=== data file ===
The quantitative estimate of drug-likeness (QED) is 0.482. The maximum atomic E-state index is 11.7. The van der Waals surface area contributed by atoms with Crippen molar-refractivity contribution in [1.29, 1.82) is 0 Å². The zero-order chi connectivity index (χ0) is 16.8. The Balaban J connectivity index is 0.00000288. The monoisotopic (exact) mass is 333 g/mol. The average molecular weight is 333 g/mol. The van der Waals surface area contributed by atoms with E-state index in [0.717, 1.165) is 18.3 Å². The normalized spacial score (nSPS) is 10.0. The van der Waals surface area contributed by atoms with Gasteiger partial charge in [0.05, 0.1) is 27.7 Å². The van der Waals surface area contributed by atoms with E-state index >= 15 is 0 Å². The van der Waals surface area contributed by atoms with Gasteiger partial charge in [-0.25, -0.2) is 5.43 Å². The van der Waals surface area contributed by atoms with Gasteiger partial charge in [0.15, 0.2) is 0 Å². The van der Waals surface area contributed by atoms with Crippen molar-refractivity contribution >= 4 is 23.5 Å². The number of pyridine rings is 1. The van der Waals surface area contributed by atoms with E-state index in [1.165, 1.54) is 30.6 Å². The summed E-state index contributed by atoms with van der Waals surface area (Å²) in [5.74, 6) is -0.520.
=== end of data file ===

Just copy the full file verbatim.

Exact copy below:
The quantitative estimate of drug-likeness (QED) is 0.482. The maximum atomic E-state index is 11.7. The van der Waals surface area contributed by atoms with Crippen molar-refractivity contribution in [1.29, 1.82) is 0 Å². The zero-order chi connectivity index (χ0) is 16.8. The Balaban J connectivity index is 0.00000288. The monoisotopic (exact) mass is 333 g/mol. The average molecular weight is 333 g/mol. The van der Waals surface area contributed by atoms with E-state index in [0.717, 1.165) is 18.3 Å². The normalized spacial score (nSPS) is 10.0. The van der Waals surface area contributed by atoms with Gasteiger partial charge in [0.05, 0.1) is 27.7 Å². The van der Waals surface area contributed by atoms with E-state index >= 15 is 0 Å². The van der Waals surface area contributed by atoms with Gasteiger partial charge in [-0.25, -0.2) is 5.43 Å². The van der Waals surface area contributed by atoms with Gasteiger partial charge in [0.15, 0.2) is 0 Å². The van der Waals surface area contributed by atoms with Crippen molar-refractivity contribution >= 4 is 23.5 Å². The number of pyridine rings is 1. The van der Waals surface area contributed by atoms with E-state index in [1.165, 1.54) is 30.6 Å². The summed E-state index contributed by atoms with van der Waals surface area (Å²) in [5.74, 6) is -0.520.